Every year around this time, American workplaces empty out as workers head off to vacations, family gatherings or just some days spent at home to unwind. But increasingly, workers have trouble truly unplugging when they're supposed to be on vacation – instead they're continuing to take work calls, answer emails and otherwise work during this "time off."
While there are some jobs where this genuinely can't be avoided, more often than not some advance planning and a steely resolve can help you truly stop thinking about work while you're away. Here are seven keys that will help you take a real vacation this holiday season.
1. Start planning for your vacation well in advance. If you know that you're going to spend half your vacation stressing out over the pile of work that will await you when you get back, then get through as much of that pile as you can before you leave. For instance, if you're a writer with due dates looming in January, pre-write some of your pieces before you go, so that you're not facing immediate deadlines when you return.
2. Give people plenty of advance notice before you leave. Depending on the type of work you do, it might help to warn people far ahead of time that you'll be out – through an office-wide email a week before you go, checking in with individual people directly before you leave, or adding a line to your email signature all month letting people know that you won't be checking email the last week of the year.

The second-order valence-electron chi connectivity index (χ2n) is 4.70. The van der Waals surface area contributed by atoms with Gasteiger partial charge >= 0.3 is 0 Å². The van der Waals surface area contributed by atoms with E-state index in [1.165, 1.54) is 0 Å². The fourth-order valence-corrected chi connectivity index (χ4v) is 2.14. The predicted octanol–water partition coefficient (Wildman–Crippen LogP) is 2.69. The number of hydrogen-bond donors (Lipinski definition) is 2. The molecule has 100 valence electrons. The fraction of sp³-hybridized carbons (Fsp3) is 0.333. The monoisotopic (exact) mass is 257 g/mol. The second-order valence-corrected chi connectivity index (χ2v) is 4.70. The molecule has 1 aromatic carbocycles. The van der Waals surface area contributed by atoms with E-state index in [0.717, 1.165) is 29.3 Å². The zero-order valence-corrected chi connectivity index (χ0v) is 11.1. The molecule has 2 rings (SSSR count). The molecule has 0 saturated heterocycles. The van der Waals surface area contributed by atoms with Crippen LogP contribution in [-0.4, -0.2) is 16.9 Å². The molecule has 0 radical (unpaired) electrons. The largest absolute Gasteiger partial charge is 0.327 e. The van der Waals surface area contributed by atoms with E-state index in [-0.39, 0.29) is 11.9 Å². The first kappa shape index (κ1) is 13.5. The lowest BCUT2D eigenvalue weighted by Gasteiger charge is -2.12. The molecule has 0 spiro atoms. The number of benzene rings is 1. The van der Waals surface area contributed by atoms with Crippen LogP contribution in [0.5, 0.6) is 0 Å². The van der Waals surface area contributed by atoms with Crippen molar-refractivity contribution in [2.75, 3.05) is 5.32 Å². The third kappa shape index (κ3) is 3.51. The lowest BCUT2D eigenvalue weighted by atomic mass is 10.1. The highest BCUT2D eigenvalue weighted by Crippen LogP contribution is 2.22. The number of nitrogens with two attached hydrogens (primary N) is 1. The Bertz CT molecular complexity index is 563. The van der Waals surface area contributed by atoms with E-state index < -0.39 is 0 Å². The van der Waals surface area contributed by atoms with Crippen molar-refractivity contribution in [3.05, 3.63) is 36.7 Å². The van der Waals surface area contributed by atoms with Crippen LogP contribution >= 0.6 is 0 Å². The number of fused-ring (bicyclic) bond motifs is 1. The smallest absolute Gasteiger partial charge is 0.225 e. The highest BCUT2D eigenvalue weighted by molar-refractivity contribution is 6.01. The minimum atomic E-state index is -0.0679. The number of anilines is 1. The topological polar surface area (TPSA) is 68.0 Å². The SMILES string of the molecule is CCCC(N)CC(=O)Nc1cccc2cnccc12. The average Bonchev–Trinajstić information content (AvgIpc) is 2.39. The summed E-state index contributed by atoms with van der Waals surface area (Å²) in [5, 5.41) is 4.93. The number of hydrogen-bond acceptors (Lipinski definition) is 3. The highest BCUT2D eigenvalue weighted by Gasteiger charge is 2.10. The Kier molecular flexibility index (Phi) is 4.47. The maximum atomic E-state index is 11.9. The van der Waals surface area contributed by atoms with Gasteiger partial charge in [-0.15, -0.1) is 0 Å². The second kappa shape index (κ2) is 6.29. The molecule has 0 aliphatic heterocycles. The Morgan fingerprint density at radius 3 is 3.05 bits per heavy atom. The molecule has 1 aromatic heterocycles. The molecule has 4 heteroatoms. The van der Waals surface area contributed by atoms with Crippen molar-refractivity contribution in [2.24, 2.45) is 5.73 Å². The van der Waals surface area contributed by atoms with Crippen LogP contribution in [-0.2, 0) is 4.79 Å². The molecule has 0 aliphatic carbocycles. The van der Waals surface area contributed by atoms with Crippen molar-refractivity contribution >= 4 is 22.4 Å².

3. Give your contact information only to one person, and have that person act as a gatekeeper. When multiple people are able to reach you, some of them aren't going to be as discriminating about what's worth bothering you as others are. Figure out who has good judgment about when you truly do need to be contacted and get aligned with that person on what constitutes an emergency. Then, let other people know who your gatekeeper will be while you're away. (This is obviously easiest if you have an assistant, but often your manager or a peer can act in the same role for you, especially if you're willing to return the favor when they're away.)
4. Set up an informative out-of-office message and outgoing voicemail message. If you don't set these up at all, people won't know that you're on vacation. They may try to call your cell phone or otherwise track you down. So make sure that your out-of-office messages specify that you're on vacation, what date you'll be back, and whom to contact in your absence.
5. Take your email off your phone. If your phone is set up to receive your work emails, disable that function while you're away. Otherwise, it's too hard to avoid reading work-related emails that come in while you shouldn't be thinking about work at all – and once you start thinking about work, even if just for a few minutes, it can be hard to disconnect again.
6. Resist any temptation to check in to make sure you're not needed. Trust that your office will contact you if it's truly an emergency. But in all but the rarest cases, your office will be able to survive without you for a week or two.
7. If you really can't unplug completely, limit the ways in which you're checking in. Don't offer your office constant availability; you shouldn't take work calls when you're relaxing on the beach or enjoying your dinner. Instead, if you can't unplug altogether, let co-workers or your boss know that you'll check voicemail or email once a day (or once every two days) and will only respond to messages marked "urgent."
Alison Green writes the popular Ask a Manager blog, where she dispenses advice on career, job search, and management issues. She's also the co-author of Managing to Change the World: The Nonprofit Manager's Guide to Getting Results, and former chief of staff of a successful nonprofit organization, where she oversaw day-to-day staff management, hiring, firing, and employee development.